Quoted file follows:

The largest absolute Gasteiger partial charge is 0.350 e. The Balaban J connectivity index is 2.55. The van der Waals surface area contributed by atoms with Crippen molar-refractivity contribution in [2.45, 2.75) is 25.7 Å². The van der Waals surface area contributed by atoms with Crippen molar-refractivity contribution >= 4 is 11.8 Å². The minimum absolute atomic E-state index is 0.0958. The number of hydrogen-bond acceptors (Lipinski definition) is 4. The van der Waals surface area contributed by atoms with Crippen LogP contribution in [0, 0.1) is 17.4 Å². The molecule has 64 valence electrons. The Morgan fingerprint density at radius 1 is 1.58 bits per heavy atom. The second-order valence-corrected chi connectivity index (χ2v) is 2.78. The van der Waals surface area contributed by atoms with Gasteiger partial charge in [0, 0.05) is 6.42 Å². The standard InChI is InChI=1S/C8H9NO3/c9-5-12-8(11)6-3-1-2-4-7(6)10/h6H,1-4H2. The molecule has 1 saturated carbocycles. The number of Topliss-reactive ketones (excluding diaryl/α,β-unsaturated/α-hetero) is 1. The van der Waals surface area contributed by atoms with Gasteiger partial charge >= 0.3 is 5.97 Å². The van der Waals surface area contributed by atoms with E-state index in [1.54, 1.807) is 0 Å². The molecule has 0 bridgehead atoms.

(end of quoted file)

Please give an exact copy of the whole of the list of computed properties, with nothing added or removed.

The largest absolute Gasteiger partial charge is 0.350 e. The Balaban J connectivity index is 2.55. The van der Waals surface area contributed by atoms with Crippen molar-refractivity contribution in [2.45, 2.75) is 25.7 Å². The van der Waals surface area contributed by atoms with Crippen molar-refractivity contribution >= 4 is 11.8 Å². The minimum absolute atomic E-state index is 0.0958. The number of hydrogen-bond acceptors (Lipinski definition) is 4. The van der Waals surface area contributed by atoms with Crippen LogP contribution in [0, 0.1) is 17.4 Å². The molecule has 64 valence electrons. The Morgan fingerprint density at radius 1 is 1.58 bits per heavy atom. The second-order valence-corrected chi connectivity index (χ2v) is 2.78. The van der Waals surface area contributed by atoms with Gasteiger partial charge in [0, 0.05) is 6.42 Å². The standard InChI is InChI=1S/C8H9NO3/c9-5-12-8(11)6-3-1-2-4-7(6)10/h6H,1-4H2. The molecule has 1 saturated carbocycles. The number of Topliss-reactive ketones (excluding diaryl/α,β-unsaturated/α-hetero) is 1. The van der Waals surface area contributed by atoms with Gasteiger partial charge >= 0.3 is 5.97 Å². The van der Waals surface area contributed by atoms with E-state index in [1.54, 1.807) is 0 Å². The molecule has 0 bridgehead atoms.